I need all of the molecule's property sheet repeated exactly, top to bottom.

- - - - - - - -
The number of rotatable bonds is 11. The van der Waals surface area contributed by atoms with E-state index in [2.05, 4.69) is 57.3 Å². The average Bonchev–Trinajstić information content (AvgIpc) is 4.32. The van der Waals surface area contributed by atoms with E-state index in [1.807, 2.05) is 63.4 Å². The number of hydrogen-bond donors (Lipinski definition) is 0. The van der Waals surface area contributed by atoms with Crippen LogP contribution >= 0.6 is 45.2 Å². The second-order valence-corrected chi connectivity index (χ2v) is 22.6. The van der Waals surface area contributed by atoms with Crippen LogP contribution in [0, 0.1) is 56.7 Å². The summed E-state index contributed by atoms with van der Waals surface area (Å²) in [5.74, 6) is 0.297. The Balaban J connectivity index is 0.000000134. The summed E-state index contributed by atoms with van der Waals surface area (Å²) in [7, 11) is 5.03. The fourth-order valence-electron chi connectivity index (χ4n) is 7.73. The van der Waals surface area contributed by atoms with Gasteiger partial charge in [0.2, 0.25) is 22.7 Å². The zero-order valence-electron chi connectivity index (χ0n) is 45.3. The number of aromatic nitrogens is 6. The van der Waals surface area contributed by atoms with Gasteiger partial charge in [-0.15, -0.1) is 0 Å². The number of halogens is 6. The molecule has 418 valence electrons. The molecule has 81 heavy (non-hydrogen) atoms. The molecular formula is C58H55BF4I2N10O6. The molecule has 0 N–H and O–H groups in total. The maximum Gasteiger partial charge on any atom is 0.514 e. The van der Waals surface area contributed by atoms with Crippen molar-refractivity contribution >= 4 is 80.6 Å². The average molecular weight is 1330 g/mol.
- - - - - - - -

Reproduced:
The number of rotatable bonds is 11. The van der Waals surface area contributed by atoms with E-state index in [2.05, 4.69) is 57.3 Å². The average Bonchev–Trinajstić information content (AvgIpc) is 4.32. The van der Waals surface area contributed by atoms with E-state index in [1.807, 2.05) is 63.4 Å². The number of hydrogen-bond donors (Lipinski definition) is 0. The van der Waals surface area contributed by atoms with Crippen LogP contribution >= 0.6 is 45.2 Å². The second-order valence-corrected chi connectivity index (χ2v) is 22.6. The van der Waals surface area contributed by atoms with Crippen LogP contribution in [0, 0.1) is 56.7 Å². The summed E-state index contributed by atoms with van der Waals surface area (Å²) in [5.74, 6) is 0.297. The Balaban J connectivity index is 0.000000134. The summed E-state index contributed by atoms with van der Waals surface area (Å²) in [7, 11) is 5.03. The fourth-order valence-electron chi connectivity index (χ4n) is 7.73. The van der Waals surface area contributed by atoms with Gasteiger partial charge in [0.2, 0.25) is 22.7 Å². The zero-order valence-electron chi connectivity index (χ0n) is 45.3. The number of aromatic nitrogens is 6. The van der Waals surface area contributed by atoms with Gasteiger partial charge in [-0.15, -0.1) is 0 Å². The number of halogens is 6. The molecule has 418 valence electrons. The molecule has 81 heavy (non-hydrogen) atoms. The molecular formula is C58H55BF4I2N10O6. The molecule has 0 N–H and O–H groups in total. The maximum Gasteiger partial charge on any atom is 0.514 e. The van der Waals surface area contributed by atoms with Crippen molar-refractivity contribution >= 4 is 80.6 Å². The average molecular weight is 1330 g/mol.